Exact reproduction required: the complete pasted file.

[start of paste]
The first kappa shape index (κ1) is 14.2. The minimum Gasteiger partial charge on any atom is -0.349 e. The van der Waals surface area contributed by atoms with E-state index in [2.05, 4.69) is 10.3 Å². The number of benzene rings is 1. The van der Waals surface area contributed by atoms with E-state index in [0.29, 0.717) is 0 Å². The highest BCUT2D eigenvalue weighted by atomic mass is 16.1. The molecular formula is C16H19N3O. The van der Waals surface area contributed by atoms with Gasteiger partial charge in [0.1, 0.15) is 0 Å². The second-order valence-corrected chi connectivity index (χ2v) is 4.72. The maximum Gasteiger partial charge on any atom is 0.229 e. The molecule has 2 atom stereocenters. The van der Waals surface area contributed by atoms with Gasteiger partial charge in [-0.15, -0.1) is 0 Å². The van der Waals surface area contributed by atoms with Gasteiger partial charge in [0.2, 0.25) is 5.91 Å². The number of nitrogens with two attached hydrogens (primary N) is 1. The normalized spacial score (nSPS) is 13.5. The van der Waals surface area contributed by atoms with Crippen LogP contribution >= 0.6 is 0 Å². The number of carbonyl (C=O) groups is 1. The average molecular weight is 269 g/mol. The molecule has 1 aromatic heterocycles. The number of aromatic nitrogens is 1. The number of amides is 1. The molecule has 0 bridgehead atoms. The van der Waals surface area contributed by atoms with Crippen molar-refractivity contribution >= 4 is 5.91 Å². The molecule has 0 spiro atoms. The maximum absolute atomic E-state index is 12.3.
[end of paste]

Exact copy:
The first kappa shape index (κ1) is 14.2. The minimum Gasteiger partial charge on any atom is -0.349 e. The van der Waals surface area contributed by atoms with E-state index in [2.05, 4.69) is 10.3 Å². The number of benzene rings is 1. The van der Waals surface area contributed by atoms with E-state index in [0.29, 0.717) is 0 Å². The highest BCUT2D eigenvalue weighted by atomic mass is 16.1. The molecular formula is C16H19N3O. The van der Waals surface area contributed by atoms with Gasteiger partial charge in [0.1, 0.15) is 0 Å². The second-order valence-corrected chi connectivity index (χ2v) is 4.72. The maximum Gasteiger partial charge on any atom is 0.229 e. The molecule has 2 atom stereocenters. The van der Waals surface area contributed by atoms with Gasteiger partial charge in [-0.15, -0.1) is 0 Å². The van der Waals surface area contributed by atoms with Gasteiger partial charge in [0.2, 0.25) is 5.91 Å². The number of nitrogens with two attached hydrogens (primary N) is 1. The normalized spacial score (nSPS) is 13.5. The van der Waals surface area contributed by atoms with Crippen LogP contribution >= 0.6 is 0 Å². The number of carbonyl (C=O) groups is 1. The average molecular weight is 269 g/mol. The molecule has 1 aromatic heterocycles. The number of aromatic nitrogens is 1. The number of amides is 1. The molecule has 0 bridgehead atoms. The van der Waals surface area contributed by atoms with Crippen molar-refractivity contribution >= 4 is 5.91 Å². The molecule has 0 spiro atoms. The maximum absolute atomic E-state index is 12.3.